Ah yeah just to comment on the last bit about getting the pip with all the trials and discarding god. Campbell probably got that wrong. The story of Job is to illustrate exactly what you describe as the "silver purification" process. In a fairly extreme example, it demands that man accept that he must be humble - an opposite to hubris if you like - not thinking you're the biggest thing in the universe. Job wasn't given the option to be the ultimate mortal, unlike Christ when tempted by Satan. He was beset by something much more powerful than him and he had to endure. It's a very interesting book.

In a colloquial sense of the word, it is possible to be an individual and not think you're the centre of existence. I'm not sure I'd go round denouncing free-thinkers as Satans workmen.

I.M Fletcher said...

C.S Lewis thought that the untold god myths of the past were a longing and a premonition by men of what was to actually happen in Jesus. A kind of awareness by men of God foretelling the future.

A writer at the Catholic Resource Centre has an article online about how this thought of Christianity-as-myth struck him one Christmas Eve -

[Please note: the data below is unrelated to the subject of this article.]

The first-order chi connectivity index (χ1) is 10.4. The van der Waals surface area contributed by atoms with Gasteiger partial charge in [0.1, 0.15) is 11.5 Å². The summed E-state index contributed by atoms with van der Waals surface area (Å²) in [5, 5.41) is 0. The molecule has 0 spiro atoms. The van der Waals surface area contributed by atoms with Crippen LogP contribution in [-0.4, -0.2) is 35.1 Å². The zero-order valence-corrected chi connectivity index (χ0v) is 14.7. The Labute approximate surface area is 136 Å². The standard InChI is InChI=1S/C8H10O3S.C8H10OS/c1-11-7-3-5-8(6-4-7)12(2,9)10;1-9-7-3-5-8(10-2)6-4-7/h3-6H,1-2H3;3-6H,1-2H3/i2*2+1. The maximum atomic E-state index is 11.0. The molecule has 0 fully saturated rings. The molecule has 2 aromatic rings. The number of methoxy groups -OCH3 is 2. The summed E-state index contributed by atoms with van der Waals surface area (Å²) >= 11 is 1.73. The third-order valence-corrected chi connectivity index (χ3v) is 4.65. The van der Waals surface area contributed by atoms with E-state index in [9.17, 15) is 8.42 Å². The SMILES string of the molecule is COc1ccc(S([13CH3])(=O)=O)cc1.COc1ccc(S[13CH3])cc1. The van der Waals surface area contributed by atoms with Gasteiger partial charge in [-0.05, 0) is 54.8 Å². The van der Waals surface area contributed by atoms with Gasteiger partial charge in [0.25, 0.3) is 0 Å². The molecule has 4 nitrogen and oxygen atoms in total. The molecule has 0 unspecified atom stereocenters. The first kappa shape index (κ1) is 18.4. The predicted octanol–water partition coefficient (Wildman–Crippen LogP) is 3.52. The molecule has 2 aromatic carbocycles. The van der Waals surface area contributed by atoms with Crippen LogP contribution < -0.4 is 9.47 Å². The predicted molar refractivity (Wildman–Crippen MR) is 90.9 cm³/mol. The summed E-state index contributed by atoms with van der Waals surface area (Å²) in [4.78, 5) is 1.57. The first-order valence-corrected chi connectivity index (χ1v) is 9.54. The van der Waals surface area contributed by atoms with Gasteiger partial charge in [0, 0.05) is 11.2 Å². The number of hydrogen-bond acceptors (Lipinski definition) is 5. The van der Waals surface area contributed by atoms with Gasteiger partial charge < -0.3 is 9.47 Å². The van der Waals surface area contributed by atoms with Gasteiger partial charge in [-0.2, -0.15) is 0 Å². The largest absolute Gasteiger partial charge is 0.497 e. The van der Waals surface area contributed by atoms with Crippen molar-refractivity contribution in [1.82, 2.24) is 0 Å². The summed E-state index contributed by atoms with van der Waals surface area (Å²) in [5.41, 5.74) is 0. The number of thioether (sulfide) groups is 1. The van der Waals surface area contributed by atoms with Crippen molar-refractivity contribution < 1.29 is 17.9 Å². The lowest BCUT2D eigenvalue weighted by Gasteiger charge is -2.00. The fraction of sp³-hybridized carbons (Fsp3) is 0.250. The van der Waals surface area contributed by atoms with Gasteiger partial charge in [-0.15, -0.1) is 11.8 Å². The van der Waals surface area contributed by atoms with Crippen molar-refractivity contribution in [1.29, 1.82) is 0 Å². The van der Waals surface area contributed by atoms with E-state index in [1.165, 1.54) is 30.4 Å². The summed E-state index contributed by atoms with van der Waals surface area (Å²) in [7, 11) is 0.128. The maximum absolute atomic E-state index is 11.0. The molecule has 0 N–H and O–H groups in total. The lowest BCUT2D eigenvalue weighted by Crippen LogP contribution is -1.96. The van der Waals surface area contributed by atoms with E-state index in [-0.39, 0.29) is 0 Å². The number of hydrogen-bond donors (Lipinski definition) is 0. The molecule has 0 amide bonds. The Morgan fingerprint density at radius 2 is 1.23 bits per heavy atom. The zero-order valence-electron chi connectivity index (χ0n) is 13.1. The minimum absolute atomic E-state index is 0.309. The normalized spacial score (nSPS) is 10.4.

Lots and lots of people have had a similar experience. Reading and listening to thinkers such as Joseph Campbell — vis-à-vis Bill Moyers — has only reinforced for them the possibility that Christianity is just another version of the ancient Roman, Greek, Persian, Egyptian, and Babylonian myths, a set of awesome stories that tell us a lot about the human condition, but still mythical for all that.

And how he read Lewis' essay entitled 'Myth Becomes Fact' -

In the midst of such challenges, I myself was very lucky, or rather, very blessed. Fortunately, and providentially, a ready answer soon appeared, an answer that literally (no pun intended) turned upside down this argument about Christianity as a myth. The argument came from C.S. Lewis, in a brilliant little essay called "Myth Become Fact." Lewis opened up an entirely different possibility for me, based on two insights: